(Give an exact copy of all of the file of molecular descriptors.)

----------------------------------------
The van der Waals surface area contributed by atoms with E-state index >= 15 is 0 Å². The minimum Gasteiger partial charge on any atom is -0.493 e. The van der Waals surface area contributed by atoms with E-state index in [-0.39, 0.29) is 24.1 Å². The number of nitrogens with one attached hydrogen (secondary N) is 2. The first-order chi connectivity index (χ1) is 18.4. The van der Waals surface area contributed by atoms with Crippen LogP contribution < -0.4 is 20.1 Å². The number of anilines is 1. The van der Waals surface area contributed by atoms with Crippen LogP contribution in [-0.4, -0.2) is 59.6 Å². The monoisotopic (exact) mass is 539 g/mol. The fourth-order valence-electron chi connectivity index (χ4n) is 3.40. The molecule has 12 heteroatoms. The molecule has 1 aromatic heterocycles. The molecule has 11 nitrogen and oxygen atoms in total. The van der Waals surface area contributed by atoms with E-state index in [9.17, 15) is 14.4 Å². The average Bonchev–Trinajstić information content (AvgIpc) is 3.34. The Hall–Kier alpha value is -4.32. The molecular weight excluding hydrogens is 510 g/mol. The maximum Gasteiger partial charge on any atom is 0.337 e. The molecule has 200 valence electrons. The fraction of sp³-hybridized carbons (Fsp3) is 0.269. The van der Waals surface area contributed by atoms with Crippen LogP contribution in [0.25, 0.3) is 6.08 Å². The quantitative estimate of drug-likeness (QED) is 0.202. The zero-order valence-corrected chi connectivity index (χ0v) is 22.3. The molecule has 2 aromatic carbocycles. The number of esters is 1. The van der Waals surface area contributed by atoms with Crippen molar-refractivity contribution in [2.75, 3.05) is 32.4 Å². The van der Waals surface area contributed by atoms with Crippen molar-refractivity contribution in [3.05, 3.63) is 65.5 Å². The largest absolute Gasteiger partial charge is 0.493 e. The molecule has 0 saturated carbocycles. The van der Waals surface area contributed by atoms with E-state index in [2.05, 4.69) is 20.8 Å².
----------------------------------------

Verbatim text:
The van der Waals surface area contributed by atoms with E-state index >= 15 is 0 Å². The minimum Gasteiger partial charge on any atom is -0.493 e. The van der Waals surface area contributed by atoms with E-state index in [-0.39, 0.29) is 24.1 Å². The number of nitrogens with one attached hydrogen (secondary N) is 2. The first-order chi connectivity index (χ1) is 18.4. The van der Waals surface area contributed by atoms with Crippen LogP contribution < -0.4 is 20.1 Å². The number of anilines is 1. The van der Waals surface area contributed by atoms with Crippen LogP contribution in [-0.4, -0.2) is 59.6 Å². The monoisotopic (exact) mass is 539 g/mol. The fourth-order valence-electron chi connectivity index (χ4n) is 3.40. The molecule has 12 heteroatoms. The molecule has 1 aromatic heterocycles. The molecule has 11 nitrogen and oxygen atoms in total. The van der Waals surface area contributed by atoms with E-state index in [9.17, 15) is 14.4 Å². The average Bonchev–Trinajstić information content (AvgIpc) is 3.34. The Hall–Kier alpha value is -4.32. The molecular weight excluding hydrogens is 510 g/mol. The maximum Gasteiger partial charge on any atom is 0.337 e. The molecule has 200 valence electrons. The fraction of sp³-hybridized carbons (Fsp3) is 0.269. The van der Waals surface area contributed by atoms with Crippen LogP contribution in [0.25, 0.3) is 6.08 Å². The quantitative estimate of drug-likeness (QED) is 0.202. The zero-order valence-corrected chi connectivity index (χ0v) is 22.3. The molecule has 2 aromatic carbocycles. The number of esters is 1. The van der Waals surface area contributed by atoms with Crippen molar-refractivity contribution in [2.75, 3.05) is 32.4 Å². The van der Waals surface area contributed by atoms with Crippen molar-refractivity contribution in [3.05, 3.63) is 65.5 Å². The largest absolute Gasteiger partial charge is 0.493 e. The molecule has 0 saturated carbocycles. The van der Waals surface area contributed by atoms with E-state index in [2.05, 4.69) is 20.8 Å².